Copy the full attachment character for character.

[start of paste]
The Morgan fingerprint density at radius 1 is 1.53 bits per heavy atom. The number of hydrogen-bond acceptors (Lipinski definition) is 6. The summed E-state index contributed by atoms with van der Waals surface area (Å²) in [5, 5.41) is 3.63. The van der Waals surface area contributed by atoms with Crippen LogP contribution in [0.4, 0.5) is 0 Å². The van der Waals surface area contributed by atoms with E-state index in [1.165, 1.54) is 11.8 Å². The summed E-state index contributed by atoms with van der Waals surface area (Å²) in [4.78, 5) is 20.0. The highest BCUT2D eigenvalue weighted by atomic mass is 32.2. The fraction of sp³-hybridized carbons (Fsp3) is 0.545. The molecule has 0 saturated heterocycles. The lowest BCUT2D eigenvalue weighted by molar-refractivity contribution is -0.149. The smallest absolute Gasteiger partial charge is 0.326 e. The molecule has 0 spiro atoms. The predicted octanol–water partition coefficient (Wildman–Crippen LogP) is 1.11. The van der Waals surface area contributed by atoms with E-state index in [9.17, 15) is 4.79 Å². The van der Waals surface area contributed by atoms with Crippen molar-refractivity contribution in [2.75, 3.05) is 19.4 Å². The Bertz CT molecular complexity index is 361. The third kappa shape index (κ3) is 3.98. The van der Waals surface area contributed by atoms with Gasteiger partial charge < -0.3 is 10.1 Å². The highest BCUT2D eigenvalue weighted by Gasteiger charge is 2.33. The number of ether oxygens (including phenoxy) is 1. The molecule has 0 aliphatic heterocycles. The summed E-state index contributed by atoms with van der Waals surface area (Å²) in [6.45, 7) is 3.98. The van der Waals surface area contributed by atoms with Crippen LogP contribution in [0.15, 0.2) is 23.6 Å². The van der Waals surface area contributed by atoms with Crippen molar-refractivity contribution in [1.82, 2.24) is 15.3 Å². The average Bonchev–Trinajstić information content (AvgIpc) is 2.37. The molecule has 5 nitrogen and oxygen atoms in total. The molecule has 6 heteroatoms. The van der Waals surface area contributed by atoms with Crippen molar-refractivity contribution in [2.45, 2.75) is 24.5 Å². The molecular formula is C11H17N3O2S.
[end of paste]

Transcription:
The Morgan fingerprint density at radius 1 is 1.53 bits per heavy atom. The number of hydrogen-bond acceptors (Lipinski definition) is 6. The summed E-state index contributed by atoms with van der Waals surface area (Å²) in [5, 5.41) is 3.63. The van der Waals surface area contributed by atoms with Crippen LogP contribution in [0.4, 0.5) is 0 Å². The van der Waals surface area contributed by atoms with E-state index in [1.165, 1.54) is 11.8 Å². The summed E-state index contributed by atoms with van der Waals surface area (Å²) in [4.78, 5) is 20.0. The highest BCUT2D eigenvalue weighted by atomic mass is 32.2. The fraction of sp³-hybridized carbons (Fsp3) is 0.545. The molecule has 0 saturated heterocycles. The lowest BCUT2D eigenvalue weighted by molar-refractivity contribution is -0.149. The smallest absolute Gasteiger partial charge is 0.326 e. The molecule has 0 spiro atoms. The predicted octanol–water partition coefficient (Wildman–Crippen LogP) is 1.11. The van der Waals surface area contributed by atoms with E-state index in [9.17, 15) is 4.79 Å². The van der Waals surface area contributed by atoms with Crippen molar-refractivity contribution in [2.75, 3.05) is 19.4 Å². The Bertz CT molecular complexity index is 361. The third kappa shape index (κ3) is 3.98. The van der Waals surface area contributed by atoms with Gasteiger partial charge < -0.3 is 10.1 Å². The highest BCUT2D eigenvalue weighted by Gasteiger charge is 2.33. The number of ether oxygens (including phenoxy) is 1. The molecule has 0 aliphatic heterocycles. The summed E-state index contributed by atoms with van der Waals surface area (Å²) in [6.45, 7) is 3.98. The van der Waals surface area contributed by atoms with Crippen LogP contribution in [0.15, 0.2) is 23.6 Å². The van der Waals surface area contributed by atoms with Crippen molar-refractivity contribution in [1.82, 2.24) is 15.3 Å². The average Bonchev–Trinajstić information content (AvgIpc) is 2.37. The molecule has 5 nitrogen and oxygen atoms in total. The molecule has 6 heteroatoms. The van der Waals surface area contributed by atoms with Crippen molar-refractivity contribution in [2.45, 2.75) is 24.5 Å². The molecular formula is C11H17N3O2S.